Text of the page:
THE biggest motoring group in the country has called for an investigation over a paperwork fiasco that could see thousands of speeding convictions quashed.

As revealed in yesterday’s Daily Echo, a landmark case against two Hampshire motorists collapsed after speed camera bosses admitted sending out a false document at the start of court proceedings.

Now the AA has called for a full investigation into the saga amid fears the true numbers affected could run into thousands. Their concern has been mirrored by Hampshire MPs.

An AA spokesman said: “What needs to happen is that the Safety Partnership needs to clean out the drains, investigate how this happened and report back on what it has found and what it is doing to ensure that it does not happen again.

“Then it is up to the individual to go back to the issuing authority and ask what they should do if they believe their conviction was unsafe.

“Clearly something has gone wrong and the authority should be given the opportunity to explain what has happened.”

Barrington Wells, 65, from Southampton, and Michael Halliwell, 66, from Everton, launched a successful challenge after it emerged the speeding allegations against them were based on false documents.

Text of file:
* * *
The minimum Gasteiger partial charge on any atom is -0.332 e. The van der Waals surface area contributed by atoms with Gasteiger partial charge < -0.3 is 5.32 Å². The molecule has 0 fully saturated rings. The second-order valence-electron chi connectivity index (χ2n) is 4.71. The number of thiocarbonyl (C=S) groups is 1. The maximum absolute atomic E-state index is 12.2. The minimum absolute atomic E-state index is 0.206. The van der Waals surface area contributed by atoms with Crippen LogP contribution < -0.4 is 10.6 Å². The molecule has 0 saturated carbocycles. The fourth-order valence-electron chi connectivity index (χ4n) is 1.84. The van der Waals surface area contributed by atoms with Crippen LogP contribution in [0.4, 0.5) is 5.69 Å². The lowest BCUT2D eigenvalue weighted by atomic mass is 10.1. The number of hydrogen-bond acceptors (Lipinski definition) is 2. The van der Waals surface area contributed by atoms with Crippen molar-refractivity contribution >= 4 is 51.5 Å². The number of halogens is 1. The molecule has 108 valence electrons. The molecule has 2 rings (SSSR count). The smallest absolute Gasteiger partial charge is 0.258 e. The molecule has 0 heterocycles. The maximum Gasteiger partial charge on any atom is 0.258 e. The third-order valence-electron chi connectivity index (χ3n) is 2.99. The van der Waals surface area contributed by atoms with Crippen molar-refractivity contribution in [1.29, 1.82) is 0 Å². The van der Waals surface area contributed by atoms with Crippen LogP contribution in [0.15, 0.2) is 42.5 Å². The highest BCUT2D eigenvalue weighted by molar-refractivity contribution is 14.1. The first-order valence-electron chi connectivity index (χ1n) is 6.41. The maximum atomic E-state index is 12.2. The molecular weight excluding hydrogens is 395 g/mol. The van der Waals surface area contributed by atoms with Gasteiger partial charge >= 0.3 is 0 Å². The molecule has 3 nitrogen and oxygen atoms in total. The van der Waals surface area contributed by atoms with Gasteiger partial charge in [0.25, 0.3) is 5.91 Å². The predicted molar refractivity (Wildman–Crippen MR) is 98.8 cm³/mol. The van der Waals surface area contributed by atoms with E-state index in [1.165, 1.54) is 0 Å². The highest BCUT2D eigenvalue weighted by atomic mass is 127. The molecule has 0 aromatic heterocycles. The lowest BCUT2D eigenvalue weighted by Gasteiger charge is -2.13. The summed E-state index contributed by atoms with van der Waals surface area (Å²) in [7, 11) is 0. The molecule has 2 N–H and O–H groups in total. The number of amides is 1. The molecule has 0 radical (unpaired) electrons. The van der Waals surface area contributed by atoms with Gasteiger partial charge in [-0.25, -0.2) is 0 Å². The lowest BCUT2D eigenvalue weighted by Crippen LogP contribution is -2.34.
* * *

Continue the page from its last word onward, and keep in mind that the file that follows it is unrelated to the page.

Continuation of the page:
The case against them collapsed after Southampton Crown Court heard how vital certificates proving when Mr Halliwell had been sent a notice of prosecution were signed and wrongly backdated.

It was dated October 27, 2004, but it was revealed in court that it had actually been signed in February 2005.

New Forest West MP Desmond Swayne called for a probe into the scenario after lawyers representing the pair said thousands of others may follow their lead.

He said: “People have always been suspicious that cameras have more to do with raising revenue than road safety.

“If police are to retain confidence this has to be sorted and sorted quickly.”

Julian Lewis, MP for New Forest East, added: “It is important that members of the public when threatened with penalties for speeding can have absolute confidence in the accuracy and reliability of the procedures.”

Having initially refused to say whether the issue would be investigated, police now say the matter will be “looked into”.

Superintendent Robin Jarman, Head of the Criminal Justice Department at Hampshire Constabulary, said: “We are looking carefully at the comments made by the judge yesterday.

He added: “Our initial assessment is that this will affect very few previous cases.”